Advertisement
YOU ARE HERE: LAT HomeCollectionsRoss Milloy
IN THE NEWS

Ross Milloy

FEATURED ARTICLES
ENTERTAINMENT
October 11, 1989
Goodwin's column fuels frustration and fear. I hope my ensuing comments will assuage the concerns of those who worry about the "buying up of America" by the Japanese, Germans, Dutch et al. Worry not, because it's money coming back to the U.S. It helps to alleviate our budget deficit; and in many cases it means more employment and an infusion of new technology and managerial techniques. Remember, America has been investing in foreign countries for decades, doing precisely the same thing.
ARTICLES BY DATE
ENTERTAINMENT
October 11, 1989
Goodwin's column fuels frustration and fear. I hope my ensuing comments will assuage the concerns of those who worry about the "buying up of America" by the Japanese, Germans, Dutch et al. Worry not, because it's money coming back to the U.S. It helps to alleviate our budget deficit; and in many cases it means more employment and an infusion of new technology and managerial techniques. Remember, America has been investing in foreign countries for decades, doing precisely the same thing.
Advertisement
ENTERTAINMENT
October 5, 1986 | Morgan Gendel
Hunter Thompson's minions are in town, trying to drum up interest in a movie/videocassette/TV project from the world's best-known gonzo journalist. "A hipster's '60 Minutes,' " is how producer Ross Milloy refers to the proposed documentary-like program that he and pal Thompson tentatively call "Hunter Thompson on Patrol." "Or a sort of non-fiction version of 'Saturday Night Live.'
ENTERTAINMENT
June 12, 1985 | KEVIN THOMAS, Times Staff Writer
While American soldiers were fighting in France during World War I, their families were plagued at home by a flu epidemic that brought more deaths to many families than the battlefield did. In "1918" (at Los Feliz, Monica 4-Plex and Town & Country) writer Horton Foote attempts to portray the impact of that distant war and that all-too-near epidemic on a small-town Texas family modeled after his own.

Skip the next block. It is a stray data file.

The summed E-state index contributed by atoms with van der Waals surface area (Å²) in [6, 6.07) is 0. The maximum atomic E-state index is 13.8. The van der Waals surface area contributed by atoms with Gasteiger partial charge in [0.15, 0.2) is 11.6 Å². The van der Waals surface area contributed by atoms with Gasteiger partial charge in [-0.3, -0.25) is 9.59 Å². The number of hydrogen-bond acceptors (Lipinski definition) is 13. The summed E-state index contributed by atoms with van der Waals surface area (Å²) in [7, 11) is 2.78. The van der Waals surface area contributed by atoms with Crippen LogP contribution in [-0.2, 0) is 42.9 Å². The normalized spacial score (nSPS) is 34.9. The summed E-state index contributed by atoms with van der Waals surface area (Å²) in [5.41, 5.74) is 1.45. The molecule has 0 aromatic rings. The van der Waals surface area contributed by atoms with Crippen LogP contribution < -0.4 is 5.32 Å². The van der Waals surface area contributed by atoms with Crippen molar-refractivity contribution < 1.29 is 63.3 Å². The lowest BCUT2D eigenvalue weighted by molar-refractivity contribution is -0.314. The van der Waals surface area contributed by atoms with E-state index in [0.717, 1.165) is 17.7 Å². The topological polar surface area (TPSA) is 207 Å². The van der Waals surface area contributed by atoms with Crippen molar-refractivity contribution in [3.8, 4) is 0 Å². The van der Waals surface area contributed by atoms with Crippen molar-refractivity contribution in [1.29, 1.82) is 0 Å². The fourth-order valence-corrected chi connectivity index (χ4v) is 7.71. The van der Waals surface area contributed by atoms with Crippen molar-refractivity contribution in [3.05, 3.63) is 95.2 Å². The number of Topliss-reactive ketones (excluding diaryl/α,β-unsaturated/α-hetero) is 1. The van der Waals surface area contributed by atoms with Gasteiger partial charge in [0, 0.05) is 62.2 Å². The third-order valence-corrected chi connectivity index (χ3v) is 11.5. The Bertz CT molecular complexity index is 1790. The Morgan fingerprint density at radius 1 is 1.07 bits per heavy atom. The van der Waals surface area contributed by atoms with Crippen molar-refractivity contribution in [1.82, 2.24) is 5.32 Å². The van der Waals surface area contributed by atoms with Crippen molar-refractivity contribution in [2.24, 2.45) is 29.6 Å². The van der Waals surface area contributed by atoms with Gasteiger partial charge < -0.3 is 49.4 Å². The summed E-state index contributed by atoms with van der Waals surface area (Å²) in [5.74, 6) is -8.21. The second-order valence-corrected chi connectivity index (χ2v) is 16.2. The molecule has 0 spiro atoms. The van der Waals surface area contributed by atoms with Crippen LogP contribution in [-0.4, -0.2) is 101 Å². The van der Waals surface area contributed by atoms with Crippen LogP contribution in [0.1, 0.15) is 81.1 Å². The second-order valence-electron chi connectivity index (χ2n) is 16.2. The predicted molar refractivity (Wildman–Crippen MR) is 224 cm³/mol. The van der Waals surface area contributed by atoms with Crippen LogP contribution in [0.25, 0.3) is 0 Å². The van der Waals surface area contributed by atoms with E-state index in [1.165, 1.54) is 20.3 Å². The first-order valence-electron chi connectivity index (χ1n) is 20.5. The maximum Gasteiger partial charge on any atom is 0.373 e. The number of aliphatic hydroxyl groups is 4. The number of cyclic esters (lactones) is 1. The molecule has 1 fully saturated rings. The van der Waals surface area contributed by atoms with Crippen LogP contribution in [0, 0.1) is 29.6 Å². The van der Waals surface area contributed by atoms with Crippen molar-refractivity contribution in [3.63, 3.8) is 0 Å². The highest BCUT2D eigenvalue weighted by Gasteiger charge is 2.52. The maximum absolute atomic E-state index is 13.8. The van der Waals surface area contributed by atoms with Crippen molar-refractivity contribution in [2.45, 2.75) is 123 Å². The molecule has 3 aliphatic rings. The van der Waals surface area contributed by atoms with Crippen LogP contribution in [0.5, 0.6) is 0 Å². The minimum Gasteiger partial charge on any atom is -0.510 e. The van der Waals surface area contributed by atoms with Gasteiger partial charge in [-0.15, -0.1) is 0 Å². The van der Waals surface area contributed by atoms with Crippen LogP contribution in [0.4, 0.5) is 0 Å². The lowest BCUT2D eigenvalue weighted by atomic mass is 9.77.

ENTERTAINMENT
March 16, 1990 | MICHAEL WILMINGTON
As flies to wanton boys, are we to the Gods; they kill us for their sport. --William Shakespeare Few modern novels have the sting of Nobel Prize winner William Golding's "Lord of the Flies." This fable of civilization battling primitivism on an island of castaway boys has ruthless force, an icy lyricism, cut-glass clarity. It's also ideal movie material, and Peter Brook's fine 1963 film tapped only part of its potential. But the new "Lord of the Flies" (citywide) gets almost none.
ENTERTAINMENT
April 3, 1985 | SHEILA BENSON, Times Film Critic
The clash of complex rights and wrongs behind the violence in 1980 between Vietnamese refugees-turned-fishermen and long-established Texas shrimpers is the background for Louis Malle's simplistic "Alamo Bay" (at the Coronet). Malle has called "Alamo Bay" his "American 'Lacombe, Lucien': Both are films about how private behavior is twisted around by political backgrounds."
NEWS
October 18, 1987 | NIKKI FINKE, Times Staff Writer
For more than an hour, Hunter S. Thompson has been calmly and cogently presenting his views on national politics between bites of his lunch. So calmly, in fact, that he doesn't even bother to harass the waitress when she informs him that there is no more tuna salad. Suddenly, he stops in mid-sentence and emits a blood-curdling cry. He has detected a strand of hair on the lip of his drinking glass and cannot continue.
Los Angeles Times Articles
|